Friday, December 12, 2008

Colonial diaries

Reading a recent review of an exhibition showcasing luxury tableware produced by Indian craftsmen in the 1800's during the British occupation, I found myself drawing parallels to the trend of outsourcing technology jobs to India... To subvert the last line from the review below: outsourcing technology jobs to India, where skilled local programmers did fabulous work for a song, made sound business sense...

Whatever its purpose or destination, each item embodied particular images of India, true or false to different degrees, and often pure invention, as India itself was to the colonial eye. As Ms. Dehejia points out in the catalog, in the first half of the 19th century, when early cast silver first appeared there, the subcontinent was still a mystery to much of the Western world, a distant land whose natural resources and benighted natives invited intrusive cultivation.
Tea was one of those natural resources; silver another. After Britain’s early contact with China, tea had become the national addiction. And when it was discovered growing in northern India, the British rejoiced in a limitless supply. Silver tea services had long been fixtures of British domestic design. And outsourcing production to India, where skilled local craftsman did fabulous work for a song, made sound business sense.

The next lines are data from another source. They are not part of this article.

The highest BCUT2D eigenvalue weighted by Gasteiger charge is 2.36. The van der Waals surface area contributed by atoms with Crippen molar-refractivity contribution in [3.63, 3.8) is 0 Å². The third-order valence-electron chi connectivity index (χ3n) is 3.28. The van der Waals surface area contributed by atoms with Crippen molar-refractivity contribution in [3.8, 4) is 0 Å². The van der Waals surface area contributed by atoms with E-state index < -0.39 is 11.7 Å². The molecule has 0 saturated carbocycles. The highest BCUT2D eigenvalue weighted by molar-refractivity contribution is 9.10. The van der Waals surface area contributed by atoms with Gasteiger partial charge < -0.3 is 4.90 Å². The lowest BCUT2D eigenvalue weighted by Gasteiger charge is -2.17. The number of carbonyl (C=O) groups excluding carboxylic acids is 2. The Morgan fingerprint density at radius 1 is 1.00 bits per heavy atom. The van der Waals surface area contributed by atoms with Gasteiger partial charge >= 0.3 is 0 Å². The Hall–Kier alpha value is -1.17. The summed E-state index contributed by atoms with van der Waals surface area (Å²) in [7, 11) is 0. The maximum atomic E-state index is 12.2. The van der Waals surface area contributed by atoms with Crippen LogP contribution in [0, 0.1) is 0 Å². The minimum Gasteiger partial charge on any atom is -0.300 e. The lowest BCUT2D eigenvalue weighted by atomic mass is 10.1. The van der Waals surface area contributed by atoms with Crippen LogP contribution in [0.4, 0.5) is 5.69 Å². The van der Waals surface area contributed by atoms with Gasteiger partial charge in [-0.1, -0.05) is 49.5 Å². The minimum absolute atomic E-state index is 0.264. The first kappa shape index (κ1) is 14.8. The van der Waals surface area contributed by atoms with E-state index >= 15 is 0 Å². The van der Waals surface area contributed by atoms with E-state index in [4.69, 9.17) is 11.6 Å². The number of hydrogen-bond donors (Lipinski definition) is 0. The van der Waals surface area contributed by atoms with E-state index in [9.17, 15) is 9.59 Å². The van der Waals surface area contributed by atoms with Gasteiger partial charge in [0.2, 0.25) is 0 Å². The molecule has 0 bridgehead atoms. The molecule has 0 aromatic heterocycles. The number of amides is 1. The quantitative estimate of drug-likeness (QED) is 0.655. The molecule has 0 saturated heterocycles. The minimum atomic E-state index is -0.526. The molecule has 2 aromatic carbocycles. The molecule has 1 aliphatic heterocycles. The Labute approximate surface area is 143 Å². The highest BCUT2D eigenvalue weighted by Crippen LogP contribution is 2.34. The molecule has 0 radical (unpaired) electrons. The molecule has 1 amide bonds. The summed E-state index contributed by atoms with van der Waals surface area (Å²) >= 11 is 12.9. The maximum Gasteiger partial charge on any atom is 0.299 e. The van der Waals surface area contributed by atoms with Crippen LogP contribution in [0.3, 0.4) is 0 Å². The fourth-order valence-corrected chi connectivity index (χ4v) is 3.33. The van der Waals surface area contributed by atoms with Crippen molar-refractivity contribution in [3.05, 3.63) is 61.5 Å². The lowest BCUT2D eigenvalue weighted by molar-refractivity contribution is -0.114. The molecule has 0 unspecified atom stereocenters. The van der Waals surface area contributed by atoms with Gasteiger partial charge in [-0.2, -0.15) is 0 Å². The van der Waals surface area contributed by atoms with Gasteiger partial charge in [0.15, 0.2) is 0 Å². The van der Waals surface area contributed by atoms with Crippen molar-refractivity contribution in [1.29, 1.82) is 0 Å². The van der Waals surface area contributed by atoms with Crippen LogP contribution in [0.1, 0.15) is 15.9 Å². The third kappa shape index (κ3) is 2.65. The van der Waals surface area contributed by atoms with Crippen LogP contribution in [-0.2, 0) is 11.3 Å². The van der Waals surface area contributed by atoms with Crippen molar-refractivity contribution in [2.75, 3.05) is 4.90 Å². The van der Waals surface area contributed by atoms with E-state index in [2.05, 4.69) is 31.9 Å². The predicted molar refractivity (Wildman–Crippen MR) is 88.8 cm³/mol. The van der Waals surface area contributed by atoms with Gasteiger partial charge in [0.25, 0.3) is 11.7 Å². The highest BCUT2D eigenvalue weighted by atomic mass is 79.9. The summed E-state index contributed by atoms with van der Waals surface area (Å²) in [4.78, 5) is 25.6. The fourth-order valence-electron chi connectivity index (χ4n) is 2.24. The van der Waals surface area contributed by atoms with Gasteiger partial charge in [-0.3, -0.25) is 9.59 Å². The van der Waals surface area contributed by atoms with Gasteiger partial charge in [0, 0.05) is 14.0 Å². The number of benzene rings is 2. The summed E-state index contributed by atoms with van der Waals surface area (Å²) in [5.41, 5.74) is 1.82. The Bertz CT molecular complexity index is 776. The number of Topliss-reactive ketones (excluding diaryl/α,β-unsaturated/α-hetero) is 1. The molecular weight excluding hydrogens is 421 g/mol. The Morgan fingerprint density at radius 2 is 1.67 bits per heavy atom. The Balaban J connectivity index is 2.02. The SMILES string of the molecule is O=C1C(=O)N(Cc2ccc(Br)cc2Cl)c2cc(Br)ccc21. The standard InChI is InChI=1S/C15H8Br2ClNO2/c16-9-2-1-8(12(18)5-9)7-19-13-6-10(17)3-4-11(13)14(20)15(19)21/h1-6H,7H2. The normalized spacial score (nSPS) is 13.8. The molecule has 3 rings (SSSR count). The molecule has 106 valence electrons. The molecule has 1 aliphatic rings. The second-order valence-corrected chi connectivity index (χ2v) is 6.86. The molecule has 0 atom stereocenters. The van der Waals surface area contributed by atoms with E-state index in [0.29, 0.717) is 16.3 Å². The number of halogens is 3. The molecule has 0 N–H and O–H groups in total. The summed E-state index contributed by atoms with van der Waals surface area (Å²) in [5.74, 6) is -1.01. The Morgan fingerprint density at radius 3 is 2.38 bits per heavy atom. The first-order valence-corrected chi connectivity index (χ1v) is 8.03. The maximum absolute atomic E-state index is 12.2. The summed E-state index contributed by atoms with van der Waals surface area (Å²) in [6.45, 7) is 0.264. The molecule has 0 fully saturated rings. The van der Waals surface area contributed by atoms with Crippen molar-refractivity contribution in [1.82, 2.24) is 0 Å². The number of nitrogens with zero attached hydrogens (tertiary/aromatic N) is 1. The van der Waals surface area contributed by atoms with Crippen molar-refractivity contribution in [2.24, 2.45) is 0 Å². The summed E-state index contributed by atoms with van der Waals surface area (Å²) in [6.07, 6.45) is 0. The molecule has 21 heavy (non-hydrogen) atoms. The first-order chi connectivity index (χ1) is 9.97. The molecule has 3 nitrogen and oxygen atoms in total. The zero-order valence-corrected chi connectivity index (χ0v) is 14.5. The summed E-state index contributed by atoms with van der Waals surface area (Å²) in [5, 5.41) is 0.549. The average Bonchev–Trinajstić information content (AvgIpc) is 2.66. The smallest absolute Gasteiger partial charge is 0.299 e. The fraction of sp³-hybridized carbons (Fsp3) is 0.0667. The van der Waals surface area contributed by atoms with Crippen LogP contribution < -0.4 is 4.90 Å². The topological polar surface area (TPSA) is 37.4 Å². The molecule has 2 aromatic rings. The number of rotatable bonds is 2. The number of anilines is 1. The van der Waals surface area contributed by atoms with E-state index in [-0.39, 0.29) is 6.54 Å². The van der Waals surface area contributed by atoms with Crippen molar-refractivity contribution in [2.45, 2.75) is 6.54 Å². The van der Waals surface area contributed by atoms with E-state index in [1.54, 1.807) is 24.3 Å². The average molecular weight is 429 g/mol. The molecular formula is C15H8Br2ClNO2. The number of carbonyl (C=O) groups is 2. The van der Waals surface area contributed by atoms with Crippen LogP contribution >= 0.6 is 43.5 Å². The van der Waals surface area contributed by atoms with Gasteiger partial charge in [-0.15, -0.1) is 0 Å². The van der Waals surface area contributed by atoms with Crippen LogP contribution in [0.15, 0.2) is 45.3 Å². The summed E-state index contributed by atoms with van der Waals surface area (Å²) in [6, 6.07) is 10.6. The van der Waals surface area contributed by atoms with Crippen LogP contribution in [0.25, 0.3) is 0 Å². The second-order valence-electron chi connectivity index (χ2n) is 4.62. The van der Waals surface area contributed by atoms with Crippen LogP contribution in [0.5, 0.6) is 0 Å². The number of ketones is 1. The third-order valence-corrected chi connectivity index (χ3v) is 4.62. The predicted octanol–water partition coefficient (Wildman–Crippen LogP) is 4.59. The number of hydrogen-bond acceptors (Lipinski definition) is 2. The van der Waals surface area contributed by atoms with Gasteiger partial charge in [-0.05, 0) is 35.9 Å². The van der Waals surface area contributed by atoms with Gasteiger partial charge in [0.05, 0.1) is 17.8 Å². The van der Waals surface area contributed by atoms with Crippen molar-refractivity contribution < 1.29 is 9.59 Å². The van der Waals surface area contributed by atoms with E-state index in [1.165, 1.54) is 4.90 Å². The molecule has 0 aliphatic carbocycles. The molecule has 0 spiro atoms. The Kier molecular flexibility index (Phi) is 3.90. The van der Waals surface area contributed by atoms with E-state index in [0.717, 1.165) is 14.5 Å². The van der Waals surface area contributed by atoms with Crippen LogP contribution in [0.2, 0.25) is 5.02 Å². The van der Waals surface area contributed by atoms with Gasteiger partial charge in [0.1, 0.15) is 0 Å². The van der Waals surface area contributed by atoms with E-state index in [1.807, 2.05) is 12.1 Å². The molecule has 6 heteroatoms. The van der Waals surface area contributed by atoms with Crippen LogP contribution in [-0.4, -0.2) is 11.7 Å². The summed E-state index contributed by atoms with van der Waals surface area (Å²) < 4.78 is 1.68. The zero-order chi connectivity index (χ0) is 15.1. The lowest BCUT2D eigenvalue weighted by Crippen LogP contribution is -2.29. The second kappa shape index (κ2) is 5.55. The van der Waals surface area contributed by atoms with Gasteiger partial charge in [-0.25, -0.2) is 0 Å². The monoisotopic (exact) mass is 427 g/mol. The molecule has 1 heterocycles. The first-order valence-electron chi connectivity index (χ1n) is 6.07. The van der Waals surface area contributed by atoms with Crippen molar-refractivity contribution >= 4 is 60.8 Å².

Begs questions like the following: Does globalization and in turn outsourcing imply a veiled form of colonialism? Do ideals like The Theory of Comparative Advantage used so skillfully by Western economists point to inherent colonialist tendencies and a desire to profit from the so called underdeveloped nations? Using the ideas generated from the theory of comparative advantage, are we in turn forever 'type casting' certain countries into their perceived areas of expertise and thus preventing them from expanding into new areas?

Four piece Tea Service (teapot, milk jug, sugar bowl and hot water pot). Scotland in the Indian taste, ca 1881, Silver (image ripped from the Wallach Art Gallery website)

Note: “Delight in Design: Indian Silver for the Raj” ends tomorrow at the Wallach Art Gallery, Columbia University

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